Thursday, April 5, 2012
Triduum 2012- Holy Thursday
Holy Thursday is still my fave.
I know I have written about memorable Holy Thursdays past, but the memories continue to be made and remembered each Holy Thursday for me. I got more than one text and/or tweet about my amazing "Last Supper" in my 20s last year and a text from my friend who I traveled to Spain with in 2005 during Holy Week about her fond memories of this day, shoot, seven years ago.
I try to make where I celebrate each part of the Triduum special. This year, I wanted to give my new parish a try, but was a little apprehensive. I love my parish and enjoy going to Sunday liturgies there. They have an awesome holy hour and Confessions each Wednesday evening. Amazing! But they are UBER traditional. Like Latin Mass traditional. Now, we know I love me some bells and whistles, but when it comes to the Triduum, I like to recall how it might have been in Jesus' day and that was probably more wood and dirt than gold and incense.
But I am also kind of LAZY. And since it is my Spring Break, I am just kind of seeing where each day takes me (that is, of course, until it takes me to PUERTO RICO on Monday! :) I could have sought out a Mass that matched more of my spiritual taste, but my parish is within walking distance. So when I finally pulled myself away from the Hunger Games trilogy with minutes to spare to get to Mass, my parish it was!
And it ended up being really nice. I was a little overwhelmed with all the men and boys marching down the aisle during the processional without even a woman in sight until the psalmist from the choir, but after that, I appreciated alot of their liturgical choices. (NERD!)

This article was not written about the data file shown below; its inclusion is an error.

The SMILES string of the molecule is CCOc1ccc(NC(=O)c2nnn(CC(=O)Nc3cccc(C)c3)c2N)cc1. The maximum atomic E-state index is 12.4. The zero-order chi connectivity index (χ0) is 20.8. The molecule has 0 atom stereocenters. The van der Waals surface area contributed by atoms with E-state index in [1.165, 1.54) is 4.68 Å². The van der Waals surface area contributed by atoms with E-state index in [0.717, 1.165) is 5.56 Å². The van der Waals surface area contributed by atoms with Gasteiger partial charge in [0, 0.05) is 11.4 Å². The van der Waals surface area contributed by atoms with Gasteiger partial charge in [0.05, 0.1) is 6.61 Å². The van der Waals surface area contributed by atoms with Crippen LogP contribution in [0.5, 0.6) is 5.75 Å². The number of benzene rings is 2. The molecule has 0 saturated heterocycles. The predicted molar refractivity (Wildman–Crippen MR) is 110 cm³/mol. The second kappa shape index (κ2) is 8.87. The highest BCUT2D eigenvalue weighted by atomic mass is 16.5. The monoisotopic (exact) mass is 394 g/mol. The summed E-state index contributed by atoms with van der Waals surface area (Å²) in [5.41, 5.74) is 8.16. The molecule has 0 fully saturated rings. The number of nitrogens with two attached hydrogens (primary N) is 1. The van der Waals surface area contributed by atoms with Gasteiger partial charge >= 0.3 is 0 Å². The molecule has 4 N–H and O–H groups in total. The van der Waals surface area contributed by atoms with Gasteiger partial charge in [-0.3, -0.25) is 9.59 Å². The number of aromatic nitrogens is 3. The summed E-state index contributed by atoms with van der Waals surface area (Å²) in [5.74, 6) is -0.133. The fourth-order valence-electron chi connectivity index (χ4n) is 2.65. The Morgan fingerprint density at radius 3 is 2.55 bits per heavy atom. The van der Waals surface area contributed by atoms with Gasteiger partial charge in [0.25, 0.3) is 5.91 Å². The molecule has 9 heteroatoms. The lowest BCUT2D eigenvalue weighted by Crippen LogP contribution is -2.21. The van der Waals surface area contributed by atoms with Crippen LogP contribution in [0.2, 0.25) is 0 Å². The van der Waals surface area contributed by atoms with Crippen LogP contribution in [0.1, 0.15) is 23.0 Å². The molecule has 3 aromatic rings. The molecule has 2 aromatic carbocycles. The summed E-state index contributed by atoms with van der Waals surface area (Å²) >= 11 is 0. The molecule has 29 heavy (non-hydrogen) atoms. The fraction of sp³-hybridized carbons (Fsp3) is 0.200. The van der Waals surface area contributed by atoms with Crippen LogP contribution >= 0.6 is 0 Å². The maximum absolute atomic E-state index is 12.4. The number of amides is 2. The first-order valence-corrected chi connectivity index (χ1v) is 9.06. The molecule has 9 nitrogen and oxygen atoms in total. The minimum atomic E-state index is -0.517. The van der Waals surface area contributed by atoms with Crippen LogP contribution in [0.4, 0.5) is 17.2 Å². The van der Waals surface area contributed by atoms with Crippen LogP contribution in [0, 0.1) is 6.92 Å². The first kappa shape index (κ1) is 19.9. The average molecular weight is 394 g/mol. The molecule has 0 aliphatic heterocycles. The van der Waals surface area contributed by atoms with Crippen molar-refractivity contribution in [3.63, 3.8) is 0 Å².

Father washed feet of twelve of (the many) altar servers. And I was struck by in all of my Holy Thursdays, I don't think I'd ever seen a priest actually kiss the feet of those he was washing, which Father did and I'm pretty sure Jesus might've too. It was a humbling gesture, I thought, and brought out the sentiment of the action of the washing of the feet.
We sang the Gloria, but to remind us we are still (while not in Lent TECHNICALLY) not quite to the Resurrection, the organist did not play after that. Everything else was acapella which I also thought was an interesting move (liturgically speaking :) The altar server also did not ring the bells at the consecration, but rather hit a block of wood three times, again to remind us of the difference in the events of this evening some 2000 years ago.
My favorite moment of any Holy Thursday liturgy, though, is singing the Pange Lingua and moving to the altar of repose. That was one of my favorite parts of the memorable 2005 Holy Week that my friend texted me about and my parish tonight also made this part of the liturgy really special.
They brought out the umbrella! Okay, so it's called an ombrellino (and I had to google "Eucharistic Umbrella" to find that out...I'm sure that is the true technical, theological definition...)
I've seen one used before in Eucharistic Processions on the Feast of Corpus Christi, but I don't think I'd seen on at a Holy Thursday service. But it makes sense. Even though there for sure wasn't one used on the fateful night itself, I do think it highlights the sacredness of the Eucharist and reminds us that Jesus, our King, is present:
They then had a beautiful altar of repose set up with plants around the tabernacle and I always like to feel like I'm walking with Jesus to the garden after the Holy Thursday liturgy to see if I can "stay up with him for but an hour." (I didn't make it an hour- 40 minutes, though :)
As I walked home tonight, I also thought of the Feast of the Passover from Exodus. I had gotten into a kind of awesome debate about the meaning of Passover and the Eucharist via Twitter earlier today which was kind of an awesome way to start me thinking about the meaning of this feast. (Twitter- the new evangelization, I tell you!)
So as I walked home and saw lights on inside homes and the moonlight shining from above (a full moon at that) I thought of what the night of the Passover in Moses' time would be like. Nowhere near as comfortable as we have it now, probably eerily quiet or mysterious, fearful, and nerve wracking. I imagined the Israelites putting the lamb's blood on their doors in the hope of being saved.
All foreshadowing the blood that we remember tomorrow that was shed on the cross for us.
I'm grateful for a great start to Triduum! Definitely more prayerful and subdued than last year :) What can I say, I'm 30 now! I'm OLD.
Have a blessed Triduum!